Reproductive futures and reproductive-sexual dynamics aside, “Fury Road” suggests a reconceptualization of asexuality, celibacy, and lesbianism, in the context of political work. In the past, withdrawing from sexuality involving males was viewed as a way to have fewer distractions, fewer family commitments, and more time for study and politics. (It was also viewed as a way to change oneself internally, a therapeutic or ideological goal that is less relevant here because there is no indication in “Fury Road” that a change in sexual behavior led to anyone thinking or acting a certain way.) Concepts of sexuality and politics became distorted so that sexuality itself (whether it was part of a larger practice or not) became political, or sexual liberation an end in itself. In some cases, a female who isn’t a traditional heterosexual could do almost anything and be defended and celebrated for doing so while males are oddly expected to do more political work or fighting if their own sexual and other leisure-time behavior isn’t viewed as psychologically necessary. This is common in contexts where there is too much emphasis on identity, language and lifestyle, or an appearance of defiance, and not enough on concrete action effective from a larger perspective. Or if f*cking a male for pleasure and liking it is normal and political, and is just healthy sexual “self-expression” for males who have always liked it, it may end up being left up to males to do more actual political work. While it contains no indication of heterosexual contact beyond a caress, a peck or a muted gaze and in other ways sexuality is present only by its absence, “Fury Road” represents a return to an idea that asexuality, celibacy and lesbianism aren’t enough; one must be willing to take a bullet or engage in extraordinarily stressful or difficult heavy-lifting and uphill struggle. Be “crazy.” It’s not just about your distress, your feelings, your pain, your trauma. Not having sex with a male doesn’t change society though participating in a high level of struggle may at times require that one (female or male) does not.

Too bad that when most Amerikans of any sex are politically energetic, the result is anything but progressive. It is appropriate the Many Mothers are so old. Even the best forms of political lesbianism have been useless, or worse, in Amerika for the most part because of the class and social situation in the united $nakes. The same goes for Australia. Lesbian separatists who were born in the 1920s or 1930s saw more possibilities in their young adulthood, but times have changed. My reaction to the Many Mothers a.k.a. “the Vuvalini” (with mothers and then “initiate mothers”) was not so much “hell yes” as it was nostalgic—nostalgia for a movement that never had a chance in the West. Instead of somehow building a non-patriarchal bubble in patriarchal society (as impossible as making a non-capitalist bubble in imperialism) or making revolution instead of babies etc., most First World females who stopped having sex with males still remained, or ended up being, reactionary oppressors like other First World females and the males. They ended up invading Arab or Muslim countries, justifying their country’s or Amerika’s involvement there in one way or another, or supporting the imperialist state in its other roles. This did that because of the lack of radical feminist movement in the First World, which became a reason to externalize (pseudo-) feminism instead of acting in ways appropriate to living with only oppressors or privileged people around them.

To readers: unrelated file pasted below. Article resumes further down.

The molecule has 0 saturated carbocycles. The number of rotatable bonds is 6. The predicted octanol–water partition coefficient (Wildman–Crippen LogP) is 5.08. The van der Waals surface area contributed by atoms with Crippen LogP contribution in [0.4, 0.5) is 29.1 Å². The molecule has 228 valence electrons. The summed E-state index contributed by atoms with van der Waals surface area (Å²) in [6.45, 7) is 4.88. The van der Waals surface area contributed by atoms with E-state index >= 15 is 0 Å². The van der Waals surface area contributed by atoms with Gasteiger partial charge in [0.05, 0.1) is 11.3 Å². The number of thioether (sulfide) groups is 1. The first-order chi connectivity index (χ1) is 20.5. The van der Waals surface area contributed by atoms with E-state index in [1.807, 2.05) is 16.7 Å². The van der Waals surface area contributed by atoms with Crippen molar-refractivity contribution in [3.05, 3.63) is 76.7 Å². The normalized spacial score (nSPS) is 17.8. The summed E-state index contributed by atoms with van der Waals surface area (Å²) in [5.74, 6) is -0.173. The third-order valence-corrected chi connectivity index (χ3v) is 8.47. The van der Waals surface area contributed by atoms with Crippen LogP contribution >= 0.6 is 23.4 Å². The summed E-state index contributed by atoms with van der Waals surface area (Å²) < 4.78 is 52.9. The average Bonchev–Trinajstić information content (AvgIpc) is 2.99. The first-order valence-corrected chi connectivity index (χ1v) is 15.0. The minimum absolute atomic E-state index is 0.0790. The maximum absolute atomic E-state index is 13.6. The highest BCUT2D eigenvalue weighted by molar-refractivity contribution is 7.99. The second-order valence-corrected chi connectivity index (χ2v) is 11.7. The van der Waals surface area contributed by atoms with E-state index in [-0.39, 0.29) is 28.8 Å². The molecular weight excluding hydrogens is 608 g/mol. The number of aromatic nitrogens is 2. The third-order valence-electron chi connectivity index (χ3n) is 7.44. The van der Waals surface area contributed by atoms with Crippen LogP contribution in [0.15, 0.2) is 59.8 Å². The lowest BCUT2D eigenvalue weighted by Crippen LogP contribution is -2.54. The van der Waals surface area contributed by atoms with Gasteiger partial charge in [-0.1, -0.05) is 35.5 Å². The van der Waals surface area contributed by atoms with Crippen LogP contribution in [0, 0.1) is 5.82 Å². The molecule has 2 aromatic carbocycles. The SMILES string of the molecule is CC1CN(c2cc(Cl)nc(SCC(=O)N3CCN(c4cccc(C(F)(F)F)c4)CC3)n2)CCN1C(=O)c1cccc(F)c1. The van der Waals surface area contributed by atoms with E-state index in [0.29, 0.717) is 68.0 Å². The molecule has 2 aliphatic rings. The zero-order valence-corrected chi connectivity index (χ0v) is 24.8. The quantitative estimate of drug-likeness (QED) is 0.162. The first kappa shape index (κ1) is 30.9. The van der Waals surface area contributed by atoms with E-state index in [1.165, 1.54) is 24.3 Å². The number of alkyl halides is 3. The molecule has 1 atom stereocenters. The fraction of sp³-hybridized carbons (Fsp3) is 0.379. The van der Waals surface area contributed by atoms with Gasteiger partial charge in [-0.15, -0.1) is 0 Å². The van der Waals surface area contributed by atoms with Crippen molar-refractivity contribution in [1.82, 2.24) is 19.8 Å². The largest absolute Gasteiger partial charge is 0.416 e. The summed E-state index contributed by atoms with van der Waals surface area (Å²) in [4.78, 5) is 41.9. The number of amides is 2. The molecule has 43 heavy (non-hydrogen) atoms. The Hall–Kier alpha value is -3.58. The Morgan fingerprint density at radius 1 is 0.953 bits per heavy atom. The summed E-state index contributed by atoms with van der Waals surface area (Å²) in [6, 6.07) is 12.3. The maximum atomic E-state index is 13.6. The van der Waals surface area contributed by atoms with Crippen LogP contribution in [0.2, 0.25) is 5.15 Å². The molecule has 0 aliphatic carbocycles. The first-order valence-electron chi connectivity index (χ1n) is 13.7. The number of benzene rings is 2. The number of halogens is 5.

So-called Amazon feminism, evoked by the deadly Vuvalini, also ended up being appropriated by oppressors, and by people who think females would be good at shooting or assassinating people in the Third World accused of gender slavery, such as Libyan leader Muammar Qadhafi. While celebrating female power used to serve imperialism, Westerners alleged Muammar Qadhafi’s female protectors and others were sex slaves. Instead of contemplating asexual or celibate female-only units in a context that is actually progressive or thinking of Qadhafi’s “Amazonian Guard” positively, First World viewers will tend to watch “Fury Road” and think females should have careers in repression. Alternatively, the movie functions as pornography of females as warriors or as physically powerful, similar to pornography of males as warriors when in reality most males will never carry a gun or need to be in fighting shape as part of any job. ◊

“Mad Max: Fury Road (2015) movie script.”

1. The Catholic Church still opposes contraceptive use and even masturbation. It could be argued the Catholic Church still opposes non-reproductive sex and just wants there to be less of a hang-up about reproductive sex that could be experienced as pleasurable. Yet, use of the pull-out method means sex for pleasure is still happening and resulting in unwanted pregnancies, and the Catholic Church for decades has openly supported non-reproductive sex in marriages with an infertile or post-menopausal spouse and does so in the “Joy of Love” document.

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Proletarian Internationalist Notes